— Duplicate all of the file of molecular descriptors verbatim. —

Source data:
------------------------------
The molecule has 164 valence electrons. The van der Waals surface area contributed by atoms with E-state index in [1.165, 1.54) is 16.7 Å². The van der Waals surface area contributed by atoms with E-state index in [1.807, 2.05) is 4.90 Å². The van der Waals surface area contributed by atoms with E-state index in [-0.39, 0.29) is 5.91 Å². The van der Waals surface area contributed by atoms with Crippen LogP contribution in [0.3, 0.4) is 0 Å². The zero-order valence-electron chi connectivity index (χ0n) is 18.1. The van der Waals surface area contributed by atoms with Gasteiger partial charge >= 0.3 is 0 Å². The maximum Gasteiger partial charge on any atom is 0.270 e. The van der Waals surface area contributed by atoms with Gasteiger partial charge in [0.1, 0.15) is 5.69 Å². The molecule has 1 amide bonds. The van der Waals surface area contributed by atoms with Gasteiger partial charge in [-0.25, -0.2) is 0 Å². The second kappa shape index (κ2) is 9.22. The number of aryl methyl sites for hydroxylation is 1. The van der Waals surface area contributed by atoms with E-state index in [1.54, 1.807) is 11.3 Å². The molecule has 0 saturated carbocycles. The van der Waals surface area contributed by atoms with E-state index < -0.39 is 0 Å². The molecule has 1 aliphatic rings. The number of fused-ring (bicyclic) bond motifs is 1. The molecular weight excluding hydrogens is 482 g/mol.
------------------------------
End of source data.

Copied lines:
The molecule has 164 valence electrons. The van der Waals surface area contributed by atoms with E-state index in [1.165, 1.54) is 16.7 Å². The van der Waals surface area contributed by atoms with E-state index in [1.807, 2.05) is 4.90 Å². The van der Waals surface area contributed by atoms with E-state index in [-0.39, 0.29) is 5.91 Å². The van der Waals surface area contributed by atoms with Crippen LogP contribution in [0.3, 0.4) is 0 Å². The zero-order valence-electron chi connectivity index (χ0n) is 18.1. The van der Waals surface area contributed by atoms with Gasteiger partial charge >= 0.3 is 0 Å². The maximum Gasteiger partial charge on any atom is 0.270 e. The van der Waals surface area contributed by atoms with Gasteiger partial charge in [0.1, 0.15) is 5.69 Å². The molecule has 1 amide bonds. The van der Waals surface area contributed by atoms with Gasteiger partial charge in [-0.25, -0.2) is 0 Å². The second kappa shape index (κ2) is 9.22. The number of aryl methyl sites for hydroxylation is 1. The van der Waals surface area contributed by atoms with E-state index in [1.54, 1.807) is 11.3 Å². The molecule has 0 saturated carbocycles. The van der Waals surface area contributed by atoms with E-state index < -0.39 is 0 Å². The molecule has 1 aliphatic rings. The number of fused-ring (bicyclic) bond motifs is 1. The molecular weight excluding hydrogens is 482 g/mol.